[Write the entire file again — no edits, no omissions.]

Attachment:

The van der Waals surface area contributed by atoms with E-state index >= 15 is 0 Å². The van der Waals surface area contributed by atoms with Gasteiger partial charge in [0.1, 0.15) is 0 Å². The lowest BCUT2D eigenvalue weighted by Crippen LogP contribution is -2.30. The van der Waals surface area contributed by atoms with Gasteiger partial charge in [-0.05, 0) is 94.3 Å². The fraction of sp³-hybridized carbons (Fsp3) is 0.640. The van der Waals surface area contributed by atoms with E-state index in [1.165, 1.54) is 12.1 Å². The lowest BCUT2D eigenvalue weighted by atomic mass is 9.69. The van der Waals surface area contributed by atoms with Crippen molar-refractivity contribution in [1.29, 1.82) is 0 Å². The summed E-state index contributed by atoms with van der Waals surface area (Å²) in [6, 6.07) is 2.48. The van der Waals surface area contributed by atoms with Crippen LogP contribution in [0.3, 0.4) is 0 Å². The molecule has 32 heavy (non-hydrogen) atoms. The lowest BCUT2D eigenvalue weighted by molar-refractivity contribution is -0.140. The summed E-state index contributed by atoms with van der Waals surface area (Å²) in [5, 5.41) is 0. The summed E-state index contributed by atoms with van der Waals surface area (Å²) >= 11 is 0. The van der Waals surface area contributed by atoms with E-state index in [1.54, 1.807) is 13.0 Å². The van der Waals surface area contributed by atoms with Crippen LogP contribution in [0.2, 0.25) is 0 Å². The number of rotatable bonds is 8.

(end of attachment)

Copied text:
The van der Waals surface area contributed by atoms with E-state index >= 15 is 0 Å². The van der Waals surface area contributed by atoms with Gasteiger partial charge in [0.1, 0.15) is 0 Å². The lowest BCUT2D eigenvalue weighted by Crippen LogP contribution is -2.30. The van der Waals surface area contributed by atoms with Gasteiger partial charge in [-0.05, 0) is 94.3 Å². The fraction of sp³-hybridized carbons (Fsp3) is 0.640. The van der Waals surface area contributed by atoms with E-state index in [1.165, 1.54) is 12.1 Å². The lowest BCUT2D eigenvalue weighted by atomic mass is 9.69. The van der Waals surface area contributed by atoms with Crippen molar-refractivity contribution in [1.29, 1.82) is 0 Å². The summed E-state index contributed by atoms with van der Waals surface area (Å²) in [6, 6.07) is 2.48. The van der Waals surface area contributed by atoms with Crippen LogP contribution in [0.3, 0.4) is 0 Å². The molecule has 32 heavy (non-hydrogen) atoms. The lowest BCUT2D eigenvalue weighted by molar-refractivity contribution is -0.140. The summed E-state index contributed by atoms with van der Waals surface area (Å²) in [5, 5.41) is 0. The summed E-state index contributed by atoms with van der Waals surface area (Å²) >= 11 is 0. The van der Waals surface area contributed by atoms with E-state index in [1.54, 1.807) is 13.0 Å². The van der Waals surface area contributed by atoms with Crippen LogP contribution in [0.2, 0.25) is 0 Å². The number of rotatable bonds is 8.